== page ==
The Putnam County Fair was bustling Monday evening. (Banner Graphic/BRAND SELVIA)
If someone were to suggest that to any of us in the Banner Graphic newsroom, there might be an awkward silence. Or we might laugh with a little bit of unsubtle irony.
I guess the answer, though, would be that we have mixed feelings about covering the Putnam County Fair. Getting photos for our inserts with the various animals — at least at one point — can be a pain. It's hot. It's crowded. We have pesky deadlines to meet.
For the rest of us, the fair is scarfing down our fair share of Legionburgers. It is getting excited to see all the colorful craft works inside the Community Building. It's all of the carnival rides. It's the elephant ears. It can be running into friends and acquaintances.
These are quintessential for a fair in the Midwest. Really, they're what will make it fun.
Whatever might be going on in the Indoor Arena is part and parcel of the whole affair, though. The hard work of all of those 4-H kids is what it's really all about in the end.
A buddy recently put me a little straighter about all those photos. He made me think about what 4-H'ers put into their preparation for that 15 minutes or so in the arena.
When you see a grand champion handler's mother break down in tears, that's when you know just how much it means to them and their families. There is a great deal of passion behind the craziness. There can be a lot on the line with that purple banner.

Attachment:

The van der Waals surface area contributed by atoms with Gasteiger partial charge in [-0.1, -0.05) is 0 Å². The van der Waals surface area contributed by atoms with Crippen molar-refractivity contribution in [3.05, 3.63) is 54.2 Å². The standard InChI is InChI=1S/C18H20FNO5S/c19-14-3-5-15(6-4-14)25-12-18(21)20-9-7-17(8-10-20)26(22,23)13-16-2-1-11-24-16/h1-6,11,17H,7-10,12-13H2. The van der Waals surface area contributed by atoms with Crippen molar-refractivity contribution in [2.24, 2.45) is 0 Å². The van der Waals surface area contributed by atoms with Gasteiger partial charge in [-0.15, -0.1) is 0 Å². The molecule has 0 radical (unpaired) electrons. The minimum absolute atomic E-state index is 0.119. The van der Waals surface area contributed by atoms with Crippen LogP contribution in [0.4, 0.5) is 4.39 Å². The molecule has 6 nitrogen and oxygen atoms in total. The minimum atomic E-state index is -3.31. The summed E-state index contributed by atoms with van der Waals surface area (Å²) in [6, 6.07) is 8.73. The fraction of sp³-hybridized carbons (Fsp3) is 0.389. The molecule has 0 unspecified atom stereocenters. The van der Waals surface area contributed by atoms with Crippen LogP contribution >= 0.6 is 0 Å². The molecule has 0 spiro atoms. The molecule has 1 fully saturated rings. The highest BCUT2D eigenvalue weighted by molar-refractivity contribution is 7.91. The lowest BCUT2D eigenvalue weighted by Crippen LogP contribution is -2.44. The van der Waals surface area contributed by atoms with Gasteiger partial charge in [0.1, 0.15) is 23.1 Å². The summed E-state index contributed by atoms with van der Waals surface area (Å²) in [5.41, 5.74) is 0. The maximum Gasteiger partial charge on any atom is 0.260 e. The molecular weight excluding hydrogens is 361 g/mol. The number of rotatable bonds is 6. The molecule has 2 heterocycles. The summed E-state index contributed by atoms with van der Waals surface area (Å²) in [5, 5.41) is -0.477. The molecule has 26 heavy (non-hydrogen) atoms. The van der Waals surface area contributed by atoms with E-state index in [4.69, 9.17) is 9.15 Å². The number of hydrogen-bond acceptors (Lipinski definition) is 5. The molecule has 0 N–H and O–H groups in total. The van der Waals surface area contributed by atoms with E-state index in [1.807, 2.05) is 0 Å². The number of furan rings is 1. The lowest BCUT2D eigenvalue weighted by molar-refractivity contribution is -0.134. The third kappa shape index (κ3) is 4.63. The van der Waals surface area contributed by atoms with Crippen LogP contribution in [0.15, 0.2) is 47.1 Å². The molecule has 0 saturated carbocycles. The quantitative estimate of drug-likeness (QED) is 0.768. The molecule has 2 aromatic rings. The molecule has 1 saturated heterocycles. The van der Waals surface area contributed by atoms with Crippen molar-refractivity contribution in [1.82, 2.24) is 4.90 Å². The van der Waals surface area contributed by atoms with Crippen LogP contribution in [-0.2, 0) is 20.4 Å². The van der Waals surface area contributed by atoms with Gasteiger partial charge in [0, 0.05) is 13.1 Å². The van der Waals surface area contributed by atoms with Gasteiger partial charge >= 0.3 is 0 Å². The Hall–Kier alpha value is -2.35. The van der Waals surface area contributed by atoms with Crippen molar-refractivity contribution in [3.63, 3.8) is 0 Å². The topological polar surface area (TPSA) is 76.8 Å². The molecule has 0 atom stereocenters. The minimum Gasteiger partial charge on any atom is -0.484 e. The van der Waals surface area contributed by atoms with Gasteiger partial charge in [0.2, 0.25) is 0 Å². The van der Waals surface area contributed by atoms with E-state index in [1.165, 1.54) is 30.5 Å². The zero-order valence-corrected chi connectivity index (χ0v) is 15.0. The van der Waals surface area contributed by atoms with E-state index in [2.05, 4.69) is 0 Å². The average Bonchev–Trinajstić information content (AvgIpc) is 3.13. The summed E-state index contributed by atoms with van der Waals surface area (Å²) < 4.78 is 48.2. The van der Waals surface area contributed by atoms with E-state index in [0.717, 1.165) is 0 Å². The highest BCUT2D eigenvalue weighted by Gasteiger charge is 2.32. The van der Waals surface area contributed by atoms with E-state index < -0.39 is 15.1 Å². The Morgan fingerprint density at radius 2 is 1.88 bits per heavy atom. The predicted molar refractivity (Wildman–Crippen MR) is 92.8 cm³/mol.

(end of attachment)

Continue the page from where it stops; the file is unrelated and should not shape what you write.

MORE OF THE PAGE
I'd say we ultimately see covering the Indoor Arena — and the fair as a whole — in terms of "customer service." It is not about us trying to come in and get out; it just doesn't work that way. Maybe each fair reminds us about having a little more grace and humility. We cover it all as much as possible because it matters in many ways.
Maybe I haven't given the Putnam County Fair much of a fair shake since I left for college. Much of this might be growing up to where it's become "just a thing" every year. This is the definition of being "jaded." That's our ambivalence toward it. Again, though, is that really what the fair should be about? Those 4-H'ers would say "No."
By and large, the point here on the news side is to embrace it. It's recognizing we all have to be in this together. The fair is long and tiring, but it is worth all the effort.